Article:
Logistics and Supply Chain Interrelated
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The terms “Supply Chain” and “Logistics” are often used interchangeably by people around the globe. Naturally, this can prompt a lot of perplexity among individuals who are trying to define their objectives, mainly because these are different areas. Every one of them includes various obligations, deliverables, and procedures. The confusion is that people consider logistics and supply chain management to be the same thing. However, logistic operations are part of the whole supply chain management.
What is Supply Chain Management?
Supply chain management, as explained by Michigan State University professors in the text Supply Chain Logistics Management, involves collaboration between firms to connect suppliers, customers, and other partners as a means of boosting efficiency and producing value for the end consumer. The textbook considers supply chain management activities as strategic decisions, and set up “the operational framework within which logistics is performed.”
It is the efforts of a number of organizations working together as a supply chain that helps manage the flow of raw materials and ensure the finished goods provide value. Supply chain managers work across multiple functions and companies to ensure that a finished product not only gets to the end consumer but meets all requirements as well. Logistics is just one small part of the larger, all-encompassing supply chain network.
What is Logistics?
The Council of Supply Chain Management Professionals defines logistics as “part of the supply chain process that plans, implements and controls the efficient, effective forward and reverses flow and storage of goods, services and related information between the point of origin and the point of consumption in order to meet customer’s requirements.”
In Supply Chain Logistics Management, Michigan State University’s professors define logistics as activities – transportation, warehousing, packaging and more – that move and position inventory and acknowledge its role in terms of synchronizing the supply chain.
The objective behind logistics is to make sure the customer receives the desired product at the right time and place with the right quality and price. This process can be divided into two subcategories: inbound logistics and outbound logistics.
Inbound logistics covers the activities concerned with obtaining materials and then handling, storing and transporting them. Outbound logistics covers the activities concerned with the collection, maintenance and distribution to the customer. Other activities, such as packing and fulfilling orders, warehousing, managing stock and maintaining the equilibrium between supply and demand also factor into logistics.
It is important to remember that while the terms should not be used interchangeably, they do supplement each other. One process cannot exist without the other. Here are some key differences between the two terms that will help you keep from blurring the lines between them.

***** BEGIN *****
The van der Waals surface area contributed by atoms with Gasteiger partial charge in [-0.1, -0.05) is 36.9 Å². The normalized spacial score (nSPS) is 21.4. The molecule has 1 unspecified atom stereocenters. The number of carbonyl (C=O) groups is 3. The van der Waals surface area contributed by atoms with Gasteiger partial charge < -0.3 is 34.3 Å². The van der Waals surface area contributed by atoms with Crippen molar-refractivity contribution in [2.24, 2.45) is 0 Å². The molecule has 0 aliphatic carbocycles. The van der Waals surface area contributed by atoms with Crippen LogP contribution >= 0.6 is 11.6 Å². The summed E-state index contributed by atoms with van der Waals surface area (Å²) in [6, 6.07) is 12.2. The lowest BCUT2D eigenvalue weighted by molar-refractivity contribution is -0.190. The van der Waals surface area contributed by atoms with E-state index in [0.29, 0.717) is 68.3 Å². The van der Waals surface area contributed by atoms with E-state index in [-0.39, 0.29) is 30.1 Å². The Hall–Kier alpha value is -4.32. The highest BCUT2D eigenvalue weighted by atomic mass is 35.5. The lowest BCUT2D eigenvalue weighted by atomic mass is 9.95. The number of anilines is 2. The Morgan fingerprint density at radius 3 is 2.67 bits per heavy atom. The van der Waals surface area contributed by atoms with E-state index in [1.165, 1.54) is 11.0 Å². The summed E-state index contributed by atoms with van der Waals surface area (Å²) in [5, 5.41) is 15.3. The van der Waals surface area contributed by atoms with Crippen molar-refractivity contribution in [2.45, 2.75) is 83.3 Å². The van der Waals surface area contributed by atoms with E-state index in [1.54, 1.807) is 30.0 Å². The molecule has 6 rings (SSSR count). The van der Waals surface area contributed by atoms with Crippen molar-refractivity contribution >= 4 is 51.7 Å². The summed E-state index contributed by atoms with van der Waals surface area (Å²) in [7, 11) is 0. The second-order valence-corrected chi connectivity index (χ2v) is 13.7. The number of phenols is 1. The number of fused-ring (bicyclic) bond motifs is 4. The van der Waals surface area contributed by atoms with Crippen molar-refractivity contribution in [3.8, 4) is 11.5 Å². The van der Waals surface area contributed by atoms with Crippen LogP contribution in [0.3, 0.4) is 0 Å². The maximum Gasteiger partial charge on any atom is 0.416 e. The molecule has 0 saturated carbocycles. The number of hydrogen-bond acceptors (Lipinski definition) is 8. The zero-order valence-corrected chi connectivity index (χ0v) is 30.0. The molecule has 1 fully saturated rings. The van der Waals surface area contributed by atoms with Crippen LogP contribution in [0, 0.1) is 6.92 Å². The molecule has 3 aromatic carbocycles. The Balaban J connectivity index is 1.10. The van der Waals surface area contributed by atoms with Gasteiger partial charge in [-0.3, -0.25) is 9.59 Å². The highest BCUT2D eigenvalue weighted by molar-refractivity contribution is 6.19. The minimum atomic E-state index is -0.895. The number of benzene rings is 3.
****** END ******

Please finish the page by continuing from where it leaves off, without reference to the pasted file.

- Supply chain management is a way to link major business processes within and across companies into a high-performance business model that drives competitive advantage.
- Logistics refers to the movement, storage, and flow of goods, services and information inside and outside the organization.
- The main focus of supply chain is a competitive advantage, while the main focus of logistics is meeting customer requirements.
- Logistics is a term that has been around for a long time, emerging from its military roots, while supply chain management is a relatively new term.
- Logistics is an activity within the supply chain.
While Supply Chain is an end to end practice, the thing that comprises of the process and the positions, logistics is a process that starts with a requirement and completes with the satisfaction of that prerequisite. In business, logistics plays the role of how to get something from point A (routinely, the provider, or source) to point B. From a company’s point of view, it incorporates procedures, for example, collecting, transportation, taking care of, and quality affirmation, among others.
Numerous components play crucial roles in a logistical structure; for instance, costs and volumes are audited to ensure they satisfy the requirements. Quality confirmation manages the exactness of what is being procured and shipping & handling the time that takes to move the things from transportation point to the conveyance point.
Logistics play a crucial role to ensure extraordinary levels of productivity since it can lessen the time it takes to get what is being demanded in the hand of those that are manufacturing or delivering the goods and services to the final customers.
Hence we must understand that a supply chain will define the company’s entire portfolio of suppliers, suppliers’ suppliers, distributors/ whole-sellers, and consumers in the end. It is an overall matter of flow of materials, money, and information, to and fro. But logistics is a particular part of the whole supply chain, which only deals with order taking and delivery of materials, including transportation.